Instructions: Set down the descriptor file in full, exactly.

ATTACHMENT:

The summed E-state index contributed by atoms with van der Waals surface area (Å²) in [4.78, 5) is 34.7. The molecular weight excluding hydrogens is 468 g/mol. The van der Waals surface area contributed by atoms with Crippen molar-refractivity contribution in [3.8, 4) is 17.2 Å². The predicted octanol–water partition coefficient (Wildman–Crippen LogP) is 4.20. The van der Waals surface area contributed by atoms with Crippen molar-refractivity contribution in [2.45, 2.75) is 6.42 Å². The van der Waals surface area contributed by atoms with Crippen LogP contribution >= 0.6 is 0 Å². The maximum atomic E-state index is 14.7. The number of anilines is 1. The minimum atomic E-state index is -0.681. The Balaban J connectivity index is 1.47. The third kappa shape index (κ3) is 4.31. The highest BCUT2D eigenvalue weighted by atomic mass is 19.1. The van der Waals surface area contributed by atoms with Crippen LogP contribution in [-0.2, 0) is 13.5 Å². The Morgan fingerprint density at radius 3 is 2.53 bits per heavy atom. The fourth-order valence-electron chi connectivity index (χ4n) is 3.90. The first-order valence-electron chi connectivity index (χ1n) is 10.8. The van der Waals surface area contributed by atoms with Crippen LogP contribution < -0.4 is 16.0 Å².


The summed E-state index contributed by atoms with van der Waals surface area (Å²) in [4.78, 5) is 34.7. The molecular weight excluding hydrogens is 468 g/mol. The van der Waals surface area contributed by atoms with Crippen molar-refractivity contribution in [3.8, 4) is 17.2 Å². The predicted octanol–water partition coefficient (Wildman–Crippen LogP) is 4.20. The van der Waals surface area contributed by atoms with Crippen molar-refractivity contribution in [2.45, 2.75) is 6.42 Å². The van der Waals surface area contributed by atoms with Crippen LogP contribution >= 0.6 is 0 Å². The maximum atomic E-state index is 14.7. The number of anilines is 1. The minimum atomic E-state index is -0.681. The Balaban J connectivity index is 1.47. The third kappa shape index (κ3) is 4.31. The highest BCUT2D eigenvalue weighted by atomic mass is 19.1. The van der Waals surface area contributed by atoms with Crippen LogP contribution in [-0.2, 0) is 13.5 Å². The Morgan fingerprint density at radius 3 is 2.53 bits per heavy atom. The fourth-order valence-electron chi connectivity index (χ4n) is 3.90. The first-order valence-electron chi connectivity index (χ1n) is 10.8. The van der Waals surface area contributed by atoms with Crippen LogP contribution < -0.4 is 16.0 Å².